Bray man tried to solve death mystery
A BRAY man who tirelessly battled to solve the mysterious and violent death of a priest after a County Offaly society gathering in the mid-1980s, has passed away.
Ian Maher, who died at his Bray home over the Christmas period, played a prominent role in investigations into the circumstances of the death of his uncle, Fr Niall Molloy.
The question of how Fr Molloy died at the Kilcoursey House home of society couple Richard and Therese Flynn on the night of July 6, 1985, remains one of the great unsolved riddles of recent decades.
Mr Maher spent over a decade of his life acting on behalf of the Molloy family in the inquests that followed the mysterious death, and in the manslaughter trial of Richard Flynn.
Richard Flynn maintained that on the night, his wife Therese and Fr Molloy had launched a vicious attack on him, and that he had hit his wife, knocking her out, and struck Fr Molloy two or three times.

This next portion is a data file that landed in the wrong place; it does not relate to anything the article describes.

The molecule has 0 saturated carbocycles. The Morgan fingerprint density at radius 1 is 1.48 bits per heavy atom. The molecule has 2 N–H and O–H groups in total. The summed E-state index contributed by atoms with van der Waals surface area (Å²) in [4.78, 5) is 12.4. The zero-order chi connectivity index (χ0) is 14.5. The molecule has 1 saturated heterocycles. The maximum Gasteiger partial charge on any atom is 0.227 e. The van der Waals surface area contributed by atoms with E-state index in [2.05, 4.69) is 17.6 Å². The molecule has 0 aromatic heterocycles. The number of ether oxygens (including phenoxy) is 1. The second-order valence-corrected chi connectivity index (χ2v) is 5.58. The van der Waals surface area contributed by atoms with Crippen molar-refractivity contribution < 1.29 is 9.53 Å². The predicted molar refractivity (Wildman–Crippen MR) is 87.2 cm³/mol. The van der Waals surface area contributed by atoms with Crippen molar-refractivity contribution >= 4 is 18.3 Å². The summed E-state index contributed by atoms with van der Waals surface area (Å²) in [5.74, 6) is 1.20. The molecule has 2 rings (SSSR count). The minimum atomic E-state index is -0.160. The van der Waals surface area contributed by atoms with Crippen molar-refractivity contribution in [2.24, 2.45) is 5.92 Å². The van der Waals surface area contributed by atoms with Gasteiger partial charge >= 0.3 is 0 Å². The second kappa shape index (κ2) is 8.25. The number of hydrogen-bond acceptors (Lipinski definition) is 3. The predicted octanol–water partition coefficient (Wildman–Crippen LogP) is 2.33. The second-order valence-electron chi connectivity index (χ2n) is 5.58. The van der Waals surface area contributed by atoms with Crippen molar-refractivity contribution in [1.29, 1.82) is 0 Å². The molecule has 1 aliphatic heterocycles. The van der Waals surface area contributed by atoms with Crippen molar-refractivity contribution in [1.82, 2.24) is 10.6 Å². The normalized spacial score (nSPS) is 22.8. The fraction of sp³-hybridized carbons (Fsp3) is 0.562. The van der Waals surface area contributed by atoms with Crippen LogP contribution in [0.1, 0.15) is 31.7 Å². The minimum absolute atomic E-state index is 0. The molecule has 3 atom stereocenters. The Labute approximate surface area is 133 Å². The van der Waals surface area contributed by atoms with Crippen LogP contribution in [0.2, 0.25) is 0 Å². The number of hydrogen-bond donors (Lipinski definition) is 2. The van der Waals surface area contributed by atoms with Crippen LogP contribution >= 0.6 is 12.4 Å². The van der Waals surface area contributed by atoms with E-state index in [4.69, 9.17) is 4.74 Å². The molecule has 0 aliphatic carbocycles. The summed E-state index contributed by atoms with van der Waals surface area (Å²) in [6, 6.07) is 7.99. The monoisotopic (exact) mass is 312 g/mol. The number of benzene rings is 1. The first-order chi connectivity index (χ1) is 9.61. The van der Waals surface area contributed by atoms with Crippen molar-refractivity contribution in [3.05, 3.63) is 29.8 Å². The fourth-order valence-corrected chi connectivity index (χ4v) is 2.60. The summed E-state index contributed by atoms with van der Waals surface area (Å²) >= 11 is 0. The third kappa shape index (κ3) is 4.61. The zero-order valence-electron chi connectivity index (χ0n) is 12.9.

But at the various hearings, evidence was given of extensive injuries to various parts of Fr Molloy’s body, and of an eight-foot bloodstain on the carpet where the body had been dragged across the door.
In Richard Flynn’s only interview on the case, he stated that he had a clear conscience and had ‘never lost a moment’s sleep’.
Flynn’s trial for manslaughter was halted on the grounds of pathology evidence that the priest had a weak heart and may have struck a blunt instrument like a bedpost when falling.
Fr Molloy’s brother Billy died within 12 months of the trial, and the Bray man heeded his urgings to ‘continue the fight’.
The case closed however with Ian Maher professing that he had lost faith in the legal system.
He is survived by his wife Margaret and two sons, Colin and Niall.